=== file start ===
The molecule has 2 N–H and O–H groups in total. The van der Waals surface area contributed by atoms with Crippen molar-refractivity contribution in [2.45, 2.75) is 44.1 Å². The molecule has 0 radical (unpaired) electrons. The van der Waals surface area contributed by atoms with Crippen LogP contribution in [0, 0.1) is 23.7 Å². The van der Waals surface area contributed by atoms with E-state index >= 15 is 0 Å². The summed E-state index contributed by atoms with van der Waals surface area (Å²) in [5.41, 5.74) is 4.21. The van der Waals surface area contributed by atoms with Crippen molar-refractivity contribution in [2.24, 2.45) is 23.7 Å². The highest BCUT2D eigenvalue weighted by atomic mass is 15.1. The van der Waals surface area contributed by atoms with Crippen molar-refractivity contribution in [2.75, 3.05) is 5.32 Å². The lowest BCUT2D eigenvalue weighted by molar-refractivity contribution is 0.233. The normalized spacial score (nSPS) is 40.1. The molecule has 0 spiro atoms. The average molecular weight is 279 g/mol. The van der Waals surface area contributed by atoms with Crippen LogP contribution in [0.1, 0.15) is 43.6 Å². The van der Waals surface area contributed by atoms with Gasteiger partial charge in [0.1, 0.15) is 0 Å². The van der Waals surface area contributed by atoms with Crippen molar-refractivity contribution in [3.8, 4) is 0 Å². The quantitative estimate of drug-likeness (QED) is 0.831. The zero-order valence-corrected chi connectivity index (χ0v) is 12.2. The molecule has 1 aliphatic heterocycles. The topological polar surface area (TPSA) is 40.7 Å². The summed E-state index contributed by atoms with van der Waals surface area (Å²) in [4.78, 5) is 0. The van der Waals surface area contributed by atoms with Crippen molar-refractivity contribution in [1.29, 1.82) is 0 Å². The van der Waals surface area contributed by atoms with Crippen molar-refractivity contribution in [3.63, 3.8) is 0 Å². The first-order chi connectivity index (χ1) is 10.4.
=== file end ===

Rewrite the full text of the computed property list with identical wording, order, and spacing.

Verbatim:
The molecule has 2 N–H and O–H groups in total. The van der Waals surface area contributed by atoms with Crippen molar-refractivity contribution in [2.45, 2.75) is 44.1 Å². The molecule has 0 radical (unpaired) electrons. The van der Waals surface area contributed by atoms with Crippen LogP contribution in [0, 0.1) is 23.7 Å². The van der Waals surface area contributed by atoms with E-state index >= 15 is 0 Å². The summed E-state index contributed by atoms with van der Waals surface area (Å²) in [5.41, 5.74) is 4.21. The van der Waals surface area contributed by atoms with Crippen molar-refractivity contribution in [2.24, 2.45) is 23.7 Å². The highest BCUT2D eigenvalue weighted by atomic mass is 15.1. The van der Waals surface area contributed by atoms with Crippen molar-refractivity contribution in [2.75, 3.05) is 5.32 Å². The lowest BCUT2D eigenvalue weighted by molar-refractivity contribution is 0.233. The normalized spacial score (nSPS) is 40.1. The molecule has 0 spiro atoms. The average molecular weight is 279 g/mol. The van der Waals surface area contributed by atoms with Crippen LogP contribution in [0.1, 0.15) is 43.6 Å². The van der Waals surface area contributed by atoms with Gasteiger partial charge in [0.1, 0.15) is 0 Å². The van der Waals surface area contributed by atoms with Crippen molar-refractivity contribution in [3.8, 4) is 0 Å². The quantitative estimate of drug-likeness (QED) is 0.831. The zero-order valence-corrected chi connectivity index (χ0v) is 12.2. The molecule has 1 aliphatic heterocycles. The topological polar surface area (TPSA) is 40.7 Å². The summed E-state index contributed by atoms with van der Waals surface area (Å²) in [4.78, 5) is 0. The van der Waals surface area contributed by atoms with Crippen molar-refractivity contribution in [1.29, 1.82) is 0 Å². The van der Waals surface area contributed by atoms with Crippen molar-refractivity contribution in [3.63, 3.8) is 0 Å². The first-order chi connectivity index (χ1) is 10.4.